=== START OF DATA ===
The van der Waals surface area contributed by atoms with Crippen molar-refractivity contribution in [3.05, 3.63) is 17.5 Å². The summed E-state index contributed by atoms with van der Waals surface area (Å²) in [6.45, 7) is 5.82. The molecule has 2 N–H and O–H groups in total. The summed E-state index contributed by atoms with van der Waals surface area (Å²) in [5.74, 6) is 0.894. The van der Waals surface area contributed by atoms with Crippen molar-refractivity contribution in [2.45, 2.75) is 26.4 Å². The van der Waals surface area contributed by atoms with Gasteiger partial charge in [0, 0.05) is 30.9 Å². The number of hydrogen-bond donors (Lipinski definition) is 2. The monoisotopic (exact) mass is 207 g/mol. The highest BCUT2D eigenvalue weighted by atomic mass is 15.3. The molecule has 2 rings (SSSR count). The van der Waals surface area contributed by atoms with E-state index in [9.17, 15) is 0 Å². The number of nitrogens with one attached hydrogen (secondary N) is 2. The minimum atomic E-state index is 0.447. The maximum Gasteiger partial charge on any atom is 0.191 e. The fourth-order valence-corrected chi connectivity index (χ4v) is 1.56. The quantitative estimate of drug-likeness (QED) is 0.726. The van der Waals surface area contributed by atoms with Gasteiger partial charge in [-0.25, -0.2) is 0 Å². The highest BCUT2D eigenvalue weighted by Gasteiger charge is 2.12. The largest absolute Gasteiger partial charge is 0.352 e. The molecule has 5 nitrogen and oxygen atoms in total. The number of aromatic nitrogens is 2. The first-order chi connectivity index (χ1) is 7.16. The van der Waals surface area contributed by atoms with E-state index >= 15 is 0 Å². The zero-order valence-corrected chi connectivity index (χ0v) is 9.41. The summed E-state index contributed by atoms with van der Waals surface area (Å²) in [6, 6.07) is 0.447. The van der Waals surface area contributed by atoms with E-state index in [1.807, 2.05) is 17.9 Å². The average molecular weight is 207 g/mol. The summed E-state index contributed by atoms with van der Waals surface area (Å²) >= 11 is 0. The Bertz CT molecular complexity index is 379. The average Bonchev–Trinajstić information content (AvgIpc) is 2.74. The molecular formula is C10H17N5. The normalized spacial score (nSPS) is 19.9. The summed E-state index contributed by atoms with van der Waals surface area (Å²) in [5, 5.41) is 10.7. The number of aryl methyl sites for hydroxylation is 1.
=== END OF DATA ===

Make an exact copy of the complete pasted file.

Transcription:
The van der Waals surface area contributed by atoms with Crippen molar-refractivity contribution in [3.05, 3.63) is 17.5 Å². The summed E-state index contributed by atoms with van der Waals surface area (Å²) in [6.45, 7) is 5.82. The molecule has 2 N–H and O–H groups in total. The summed E-state index contributed by atoms with van der Waals surface area (Å²) in [5.74, 6) is 0.894. The van der Waals surface area contributed by atoms with Crippen molar-refractivity contribution in [2.45, 2.75) is 26.4 Å². The van der Waals surface area contributed by atoms with Gasteiger partial charge in [0, 0.05) is 30.9 Å². The number of hydrogen-bond donors (Lipinski definition) is 2. The monoisotopic (exact) mass is 207 g/mol. The highest BCUT2D eigenvalue weighted by atomic mass is 15.3. The molecule has 2 rings (SSSR count). The van der Waals surface area contributed by atoms with E-state index in [9.17, 15) is 0 Å². The number of nitrogens with one attached hydrogen (secondary N) is 2. The minimum atomic E-state index is 0.447. The maximum Gasteiger partial charge on any atom is 0.191 e. The fourth-order valence-corrected chi connectivity index (χ4v) is 1.56. The quantitative estimate of drug-likeness (QED) is 0.726. The van der Waals surface area contributed by atoms with Gasteiger partial charge in [-0.25, -0.2) is 0 Å². The highest BCUT2D eigenvalue weighted by Gasteiger charge is 2.12. The largest absolute Gasteiger partial charge is 0.352 e. The molecule has 5 nitrogen and oxygen atoms in total. The number of aromatic nitrogens is 2. The first-order chi connectivity index (χ1) is 7.16. The van der Waals surface area contributed by atoms with E-state index >= 15 is 0 Å². The zero-order valence-corrected chi connectivity index (χ0v) is 9.41. The summed E-state index contributed by atoms with van der Waals surface area (Å²) in [6, 6.07) is 0.447. The van der Waals surface area contributed by atoms with E-state index in [1.807, 2.05) is 17.9 Å². The average molecular weight is 207 g/mol. The summed E-state index contributed by atoms with van der Waals surface area (Å²) >= 11 is 0. The Bertz CT molecular complexity index is 379. The average Bonchev–Trinajstić information content (AvgIpc) is 2.74. The molecular formula is C10H17N5. The normalized spacial score (nSPS) is 19.9. The summed E-state index contributed by atoms with van der Waals surface area (Å²) in [5, 5.41) is 10.7. The number of aryl methyl sites for hydroxylation is 1.